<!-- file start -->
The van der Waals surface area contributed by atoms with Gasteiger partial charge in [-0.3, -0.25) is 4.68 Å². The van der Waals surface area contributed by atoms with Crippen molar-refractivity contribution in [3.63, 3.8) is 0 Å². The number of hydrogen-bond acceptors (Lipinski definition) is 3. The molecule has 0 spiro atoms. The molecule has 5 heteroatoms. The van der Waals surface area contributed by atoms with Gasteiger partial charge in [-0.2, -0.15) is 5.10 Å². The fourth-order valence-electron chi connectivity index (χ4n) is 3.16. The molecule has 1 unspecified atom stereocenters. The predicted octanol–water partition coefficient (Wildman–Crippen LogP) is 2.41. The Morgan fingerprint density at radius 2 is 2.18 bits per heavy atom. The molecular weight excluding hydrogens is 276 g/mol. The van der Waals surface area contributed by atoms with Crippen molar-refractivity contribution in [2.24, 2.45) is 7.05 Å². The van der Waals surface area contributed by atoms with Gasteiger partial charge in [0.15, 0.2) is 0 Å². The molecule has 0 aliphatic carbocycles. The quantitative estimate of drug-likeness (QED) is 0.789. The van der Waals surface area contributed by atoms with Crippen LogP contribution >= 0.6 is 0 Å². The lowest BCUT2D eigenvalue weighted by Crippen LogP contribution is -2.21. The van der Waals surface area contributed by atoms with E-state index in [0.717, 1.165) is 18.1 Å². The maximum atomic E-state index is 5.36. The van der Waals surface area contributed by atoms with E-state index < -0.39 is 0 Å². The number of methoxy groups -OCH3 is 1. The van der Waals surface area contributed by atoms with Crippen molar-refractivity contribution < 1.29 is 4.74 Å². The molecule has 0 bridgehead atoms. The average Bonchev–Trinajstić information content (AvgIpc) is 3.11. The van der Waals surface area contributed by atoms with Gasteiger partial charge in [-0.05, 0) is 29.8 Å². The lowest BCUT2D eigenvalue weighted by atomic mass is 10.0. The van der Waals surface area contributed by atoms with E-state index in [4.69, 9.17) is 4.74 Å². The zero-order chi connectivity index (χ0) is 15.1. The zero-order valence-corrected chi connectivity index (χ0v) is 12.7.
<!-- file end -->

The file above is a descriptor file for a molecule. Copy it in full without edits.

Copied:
The van der Waals surface area contributed by atoms with Gasteiger partial charge in [-0.3, -0.25) is 4.68 Å². The van der Waals surface area contributed by atoms with Crippen molar-refractivity contribution in [3.63, 3.8) is 0 Å². The number of hydrogen-bond acceptors (Lipinski definition) is 3. The molecule has 0 spiro atoms. The molecule has 5 heteroatoms. The van der Waals surface area contributed by atoms with Gasteiger partial charge in [-0.2, -0.15) is 5.10 Å². The fourth-order valence-electron chi connectivity index (χ4n) is 3.16. The molecule has 1 unspecified atom stereocenters. The predicted octanol–water partition coefficient (Wildman–Crippen LogP) is 2.41. The Morgan fingerprint density at radius 2 is 2.18 bits per heavy atom. The molecular weight excluding hydrogens is 276 g/mol. The van der Waals surface area contributed by atoms with Crippen molar-refractivity contribution in [2.24, 2.45) is 7.05 Å². The van der Waals surface area contributed by atoms with Gasteiger partial charge in [0.15, 0.2) is 0 Å². The molecule has 0 aliphatic carbocycles. The quantitative estimate of drug-likeness (QED) is 0.789. The van der Waals surface area contributed by atoms with Crippen LogP contribution >= 0.6 is 0 Å². The lowest BCUT2D eigenvalue weighted by Crippen LogP contribution is -2.21. The van der Waals surface area contributed by atoms with E-state index in [0.717, 1.165) is 18.1 Å². The maximum atomic E-state index is 5.36. The van der Waals surface area contributed by atoms with E-state index < -0.39 is 0 Å². The number of methoxy groups -OCH3 is 1. The van der Waals surface area contributed by atoms with Crippen molar-refractivity contribution < 1.29 is 4.74 Å². The molecule has 0 bridgehead atoms. The average Bonchev–Trinajstić information content (AvgIpc) is 3.11. The van der Waals surface area contributed by atoms with Gasteiger partial charge in [-0.05, 0) is 29.8 Å². The lowest BCUT2D eigenvalue weighted by atomic mass is 10.0. The van der Waals surface area contributed by atoms with E-state index in [4.69, 9.17) is 4.74 Å². The zero-order chi connectivity index (χ0) is 15.1. The zero-order valence-corrected chi connectivity index (χ0v) is 12.7.